I just finished a book (praise me * praise me* I RARELY start/finish books.  I tend to just fall asleep when I sit still -so this is HUGE FOR ME!) by Mary Beth Chapman called Choosing to See.  It was an inspiring, difficult recount of a journey that she never saw herself on or would want to be on.  I cried every single time I picked it up.  She lost a young child, and the book was a transparent, gut wrenching look into how this altered the course of her life, her faith, her family's life, etc.  The Lord is totally glorified in this book, even in the midst of a painful mess.  Ultimately, it was about a time of proving one's faith.  Mary Beth Chapman has cried out to the Lord, and He has clearly strengthened her, surrounded her with loving support, and allowed her to be a mighty voice for Him.  But, even as glorifying as that it is, I doubt that she would have chosen those circumstances to prove her faith.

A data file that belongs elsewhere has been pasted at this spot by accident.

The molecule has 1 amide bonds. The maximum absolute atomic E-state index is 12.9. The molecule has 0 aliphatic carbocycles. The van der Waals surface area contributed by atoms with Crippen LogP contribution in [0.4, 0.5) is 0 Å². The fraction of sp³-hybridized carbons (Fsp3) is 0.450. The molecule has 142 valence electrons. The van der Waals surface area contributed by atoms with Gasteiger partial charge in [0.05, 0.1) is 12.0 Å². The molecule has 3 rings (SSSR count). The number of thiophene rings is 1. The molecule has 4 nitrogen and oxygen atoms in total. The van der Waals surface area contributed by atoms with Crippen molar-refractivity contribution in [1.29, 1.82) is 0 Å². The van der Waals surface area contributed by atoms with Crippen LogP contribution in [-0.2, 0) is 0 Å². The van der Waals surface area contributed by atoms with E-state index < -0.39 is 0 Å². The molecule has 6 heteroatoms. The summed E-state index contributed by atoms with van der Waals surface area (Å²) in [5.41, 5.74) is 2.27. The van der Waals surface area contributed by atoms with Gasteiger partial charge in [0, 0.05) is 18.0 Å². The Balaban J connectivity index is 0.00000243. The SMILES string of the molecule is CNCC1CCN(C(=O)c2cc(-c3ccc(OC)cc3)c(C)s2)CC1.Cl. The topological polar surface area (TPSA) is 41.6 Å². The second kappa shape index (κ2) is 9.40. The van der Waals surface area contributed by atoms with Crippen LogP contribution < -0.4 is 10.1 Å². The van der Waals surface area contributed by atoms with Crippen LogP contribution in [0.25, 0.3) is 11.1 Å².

And so, I have been sitting with the question, "What are you, child of God, gonna do - who will you be - when the Lord tests your faith?  Will your thoughts, actions, deeds PROVE  that you know, trust, love the sovereign God of the universe when the outcome is not one you like?" This question haunts me right now.  It terrifies me.  I shudder at the implications.

Coincidentally (or not) I have been working thru what it means in biblical terms to "fight the good fight."  1 Timothy 1:18 "This command I entrust to you, Timothy, my son, in accordance wit the prophecies previously made concerning you, that by them you may fight the good fight, keeping faith and good conscience, which some have rejected and suffered shipwreck in regard to their faith."

So, soon, oh so soon, I will share with you what I am discovering about fighting the good fight.

And as for the sadness, I am clinging to the light unto my feet: